Across four white walls, spectacularly sexual creatures radiate and intertwine. Signed “K. Haring” and dated “5.27.89,” Once Upon a Time would be one of the 31-year-old artist’s last major public artworks before he tragically succumbed to AIDS less than a year later.
Keith Haring created Once Upon a Time to honor the 20th anniversary of the Stonewall Uprising—a series of riots in Manhattan’s West Village that marked a significant turning point in the Gay Liberation movement.
The mural resides on the second floor men’s bathroom in The Lesbian, Gay, Bisexual & Transgender Community Center on West 13th Street, where it was originally painted for a group exhibition of site-specific artworks titled The Center Show.
Known for bridging the gap between fine and public art, many of Keith Haring’s artworks advocated gay rights, safe sex, and HIV/AIDS awareness by way of illustrated posters for The AIDS Hotline, and a famous PSA that reads “Ignorance = Fear” and “Silence = Death.” As the Reagan administration mocked the epidemic, Haring was a crusading force in championing AIDS research.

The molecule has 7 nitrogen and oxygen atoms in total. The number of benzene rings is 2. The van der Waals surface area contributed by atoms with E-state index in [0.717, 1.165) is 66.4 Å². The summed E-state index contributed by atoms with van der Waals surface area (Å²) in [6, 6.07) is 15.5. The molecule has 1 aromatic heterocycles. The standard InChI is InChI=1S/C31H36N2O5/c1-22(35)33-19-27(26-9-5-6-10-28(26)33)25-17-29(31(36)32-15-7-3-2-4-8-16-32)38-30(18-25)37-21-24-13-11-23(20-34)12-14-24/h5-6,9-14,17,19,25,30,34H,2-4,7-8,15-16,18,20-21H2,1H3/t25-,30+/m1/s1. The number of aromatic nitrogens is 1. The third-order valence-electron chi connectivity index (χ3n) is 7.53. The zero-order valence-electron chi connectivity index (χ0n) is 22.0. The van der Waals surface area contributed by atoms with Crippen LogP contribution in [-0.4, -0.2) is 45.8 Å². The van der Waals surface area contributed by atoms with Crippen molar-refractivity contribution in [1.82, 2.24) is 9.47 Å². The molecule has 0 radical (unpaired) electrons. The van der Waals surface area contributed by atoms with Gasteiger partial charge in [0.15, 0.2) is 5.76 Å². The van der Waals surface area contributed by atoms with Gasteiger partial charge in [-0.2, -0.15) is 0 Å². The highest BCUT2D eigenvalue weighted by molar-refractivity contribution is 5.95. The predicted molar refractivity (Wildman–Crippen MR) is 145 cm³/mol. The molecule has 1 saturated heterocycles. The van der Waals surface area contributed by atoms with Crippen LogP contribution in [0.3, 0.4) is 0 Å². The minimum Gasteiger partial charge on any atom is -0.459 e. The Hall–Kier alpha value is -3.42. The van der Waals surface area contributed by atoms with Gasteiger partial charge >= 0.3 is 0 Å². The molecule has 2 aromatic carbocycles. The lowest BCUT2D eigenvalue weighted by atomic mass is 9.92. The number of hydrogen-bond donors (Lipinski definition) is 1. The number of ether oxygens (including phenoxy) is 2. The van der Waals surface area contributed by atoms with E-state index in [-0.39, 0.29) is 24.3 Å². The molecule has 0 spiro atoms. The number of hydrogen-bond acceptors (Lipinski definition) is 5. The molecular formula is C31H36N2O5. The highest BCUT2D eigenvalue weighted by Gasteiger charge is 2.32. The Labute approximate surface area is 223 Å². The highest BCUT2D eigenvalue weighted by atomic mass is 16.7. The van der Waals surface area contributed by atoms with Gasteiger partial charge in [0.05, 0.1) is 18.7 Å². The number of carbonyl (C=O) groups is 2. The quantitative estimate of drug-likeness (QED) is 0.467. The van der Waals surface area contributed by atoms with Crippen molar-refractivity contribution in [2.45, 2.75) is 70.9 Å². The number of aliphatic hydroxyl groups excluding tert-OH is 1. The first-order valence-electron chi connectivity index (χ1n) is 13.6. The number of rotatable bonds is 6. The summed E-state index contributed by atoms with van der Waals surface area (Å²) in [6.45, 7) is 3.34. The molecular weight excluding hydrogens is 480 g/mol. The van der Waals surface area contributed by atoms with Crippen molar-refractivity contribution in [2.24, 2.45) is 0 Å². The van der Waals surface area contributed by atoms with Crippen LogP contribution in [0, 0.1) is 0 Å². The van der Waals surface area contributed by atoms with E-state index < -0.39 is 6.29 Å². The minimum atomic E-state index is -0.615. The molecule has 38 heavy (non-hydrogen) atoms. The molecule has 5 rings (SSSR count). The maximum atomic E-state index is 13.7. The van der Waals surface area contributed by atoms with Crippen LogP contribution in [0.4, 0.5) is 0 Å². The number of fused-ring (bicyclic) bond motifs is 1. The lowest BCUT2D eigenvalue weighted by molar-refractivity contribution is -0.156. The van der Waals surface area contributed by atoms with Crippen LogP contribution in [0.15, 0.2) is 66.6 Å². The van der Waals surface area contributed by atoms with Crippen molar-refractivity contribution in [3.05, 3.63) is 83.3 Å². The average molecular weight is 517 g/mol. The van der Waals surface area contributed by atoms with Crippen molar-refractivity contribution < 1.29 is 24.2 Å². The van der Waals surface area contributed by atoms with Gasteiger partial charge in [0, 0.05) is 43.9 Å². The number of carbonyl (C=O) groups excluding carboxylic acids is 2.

But there’s something intimate about Once Upon a Time, the artist’s last major musing on the days before AIDS tore through the gay community. An exalted celebration of sexuality, it exists outside the confines of Haring’s own tragic reality.
Haring’s mural suffered extensive damage over the years, but the masterpiece was fully restored in 2015. The space in which it’s situated is no longer a bathroom. Rather, it serves as a humble homage to Haring’s legacy, and the freedom he dreamt of for the community at large.
The Lesbian, Gay, Bisexual, & Transgender Community Center, 208 West 13th Street, New York, NY 10011 is open to the public from 9am until 10pm Monday through Saturday, 9am to 9pm on Sundays.